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Reactions to the March 2022 FOMC - High Quality Credit Spreads

FICC Podcasts March 17, 2022
FICC Podcasts March 17, 2022

 

Dan Krieter and Dan Belton discuss their reactions to the latest FOMC meeting including the strong rally in risk assets after the market priced a more aggressive path of rate hikes and several yield curve tenors inverted. Other topics include Chair Powell’s optimism on the economy, surprises from the SEPs, and balance sheet normalization.


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About Macro Horizons
BMO's Fixed Income, Currencies, and Commodities (FICC) Macro Strategy group led by Margaret Kerins and other special guests provide weekly and monthly updates on the FICC markets through three Macro Horizons channels; US Rates - The Week Ahead, Monthly Roundtable and High Quality Credit Spreads.

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Dan Krieter:
Hello, and welcome to Macro Horizons, high quality spreads for the week of March 16th, reactions to the FOMC. I'm your host, Dan Krieter, here with Dan Belton, as we discuss today's Fed meeting that began the much anticipated rate hiking cycle as well as the market's reaction to it.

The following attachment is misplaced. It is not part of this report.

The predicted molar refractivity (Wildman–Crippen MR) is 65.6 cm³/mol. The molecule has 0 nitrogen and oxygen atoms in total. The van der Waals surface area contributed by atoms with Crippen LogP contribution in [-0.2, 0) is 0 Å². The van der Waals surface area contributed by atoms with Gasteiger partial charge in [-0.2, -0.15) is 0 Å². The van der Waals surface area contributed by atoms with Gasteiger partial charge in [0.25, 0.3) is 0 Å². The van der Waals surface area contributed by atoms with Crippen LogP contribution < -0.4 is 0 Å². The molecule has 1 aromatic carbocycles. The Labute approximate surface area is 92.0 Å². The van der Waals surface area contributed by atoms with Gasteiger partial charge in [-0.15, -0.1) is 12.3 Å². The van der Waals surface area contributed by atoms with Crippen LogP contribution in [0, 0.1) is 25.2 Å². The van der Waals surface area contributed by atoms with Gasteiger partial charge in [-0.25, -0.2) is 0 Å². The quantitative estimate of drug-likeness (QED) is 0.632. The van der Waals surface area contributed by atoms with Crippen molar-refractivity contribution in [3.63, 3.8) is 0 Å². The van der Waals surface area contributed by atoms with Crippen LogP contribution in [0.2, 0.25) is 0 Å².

Dan Krieter:
Each week, we offer our view credit spreads ranging from the highest quality sectors such as agencies and SSAs to investment grade corporates. We also focus on U.S. dollar swap spreads and all the factors that entails including funding markets, cross currency markets, and the transition from LIBOR to SOFR. The topics that come up most frequently in conversations with clients and listeners form the basis for each episode, so please don't hesitate to reach out to us with questions or topics you would like to hear discussed. We can be found on Bloomberg or emailed directly at dan.krieter, K-R-I-E-T-E-R, @bmo.com. We value and greatly appreciate your input.

Speaker 2:
The views expressed here are those of the participants and not those of BMO capital markets, it's affiliates, or subsidiaries.

Dan Krieter:
Well, Dan, heading into the FOMC meeting today, we had a pretty strong risk on tone in the market. Equities were higher. Long-term yield were higher, and now with the meeting and Q and A now over, those two things hold true. So just looking at that, you'd expect that today's Fed meeting mostly met expectations, and we really didn't see much reaction in markets. However, we of course know that wasn't true. We saw a surprising round trip with equities falling into the red right after the statement, and then rallying all the way back. We saw yield curves inverting, and then giving that move back and so on and so forth. So I guess before diving into the meeting and the press conference as a whole, let's try to make some sense of how the market reacted here. What's your read?